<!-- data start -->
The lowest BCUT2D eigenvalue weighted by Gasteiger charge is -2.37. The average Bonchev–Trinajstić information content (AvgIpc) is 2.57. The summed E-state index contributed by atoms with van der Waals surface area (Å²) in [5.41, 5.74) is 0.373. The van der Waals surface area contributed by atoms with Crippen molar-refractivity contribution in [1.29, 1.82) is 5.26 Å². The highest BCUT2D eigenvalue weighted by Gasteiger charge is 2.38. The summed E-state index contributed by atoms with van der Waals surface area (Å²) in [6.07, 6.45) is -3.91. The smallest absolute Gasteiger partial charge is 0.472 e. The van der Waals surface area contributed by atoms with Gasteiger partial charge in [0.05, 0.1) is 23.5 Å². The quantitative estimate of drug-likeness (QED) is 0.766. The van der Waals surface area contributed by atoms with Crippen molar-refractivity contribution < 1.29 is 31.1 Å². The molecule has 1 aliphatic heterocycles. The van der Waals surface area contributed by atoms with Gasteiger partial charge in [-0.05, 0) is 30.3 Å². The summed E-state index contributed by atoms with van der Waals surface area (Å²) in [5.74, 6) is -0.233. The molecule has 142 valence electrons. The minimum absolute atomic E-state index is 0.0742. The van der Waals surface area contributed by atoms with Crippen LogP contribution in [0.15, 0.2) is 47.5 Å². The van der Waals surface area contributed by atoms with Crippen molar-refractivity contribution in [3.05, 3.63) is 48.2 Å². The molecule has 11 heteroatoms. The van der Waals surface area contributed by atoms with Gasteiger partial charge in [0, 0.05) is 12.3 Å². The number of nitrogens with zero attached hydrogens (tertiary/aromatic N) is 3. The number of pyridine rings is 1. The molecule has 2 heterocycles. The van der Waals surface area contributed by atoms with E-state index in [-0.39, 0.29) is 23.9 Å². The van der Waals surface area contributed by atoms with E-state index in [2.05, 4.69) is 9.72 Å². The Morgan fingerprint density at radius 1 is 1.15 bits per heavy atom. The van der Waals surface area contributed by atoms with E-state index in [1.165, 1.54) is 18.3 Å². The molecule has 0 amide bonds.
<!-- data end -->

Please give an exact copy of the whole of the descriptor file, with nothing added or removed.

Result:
The lowest BCUT2D eigenvalue weighted by Gasteiger charge is -2.37. The average Bonchev–Trinajstić information content (AvgIpc) is 2.57. The summed E-state index contributed by atoms with van der Waals surface area (Å²) in [5.41, 5.74) is 0.373. The van der Waals surface area contributed by atoms with Crippen molar-refractivity contribution in [1.29, 1.82) is 5.26 Å². The highest BCUT2D eigenvalue weighted by Gasteiger charge is 2.38. The summed E-state index contributed by atoms with van der Waals surface area (Å²) in [6.07, 6.45) is -3.91. The smallest absolute Gasteiger partial charge is 0.472 e. The van der Waals surface area contributed by atoms with Gasteiger partial charge in [0.05, 0.1) is 23.5 Å². The quantitative estimate of drug-likeness (QED) is 0.766. The van der Waals surface area contributed by atoms with Crippen molar-refractivity contribution < 1.29 is 31.1 Å². The molecule has 1 aliphatic heterocycles. The van der Waals surface area contributed by atoms with Gasteiger partial charge in [-0.05, 0) is 30.3 Å². The summed E-state index contributed by atoms with van der Waals surface area (Å²) in [5.74, 6) is -0.233. The molecule has 142 valence electrons. The minimum absolute atomic E-state index is 0.0742. The van der Waals surface area contributed by atoms with Crippen LogP contribution in [0.15, 0.2) is 47.5 Å². The van der Waals surface area contributed by atoms with Crippen molar-refractivity contribution in [3.05, 3.63) is 48.2 Å². The molecule has 11 heteroatoms. The van der Waals surface area contributed by atoms with Gasteiger partial charge in [0, 0.05) is 12.3 Å². The number of nitrogens with zero attached hydrogens (tertiary/aromatic N) is 3. The number of pyridine rings is 1. The molecule has 2 heterocycles. The van der Waals surface area contributed by atoms with E-state index in [-0.39, 0.29) is 23.9 Å². The van der Waals surface area contributed by atoms with E-state index in [2.05, 4.69) is 9.72 Å². The Morgan fingerprint density at radius 1 is 1.15 bits per heavy atom. The van der Waals surface area contributed by atoms with E-state index in [1.165, 1.54) is 18.3 Å². The molecule has 0 amide bonds.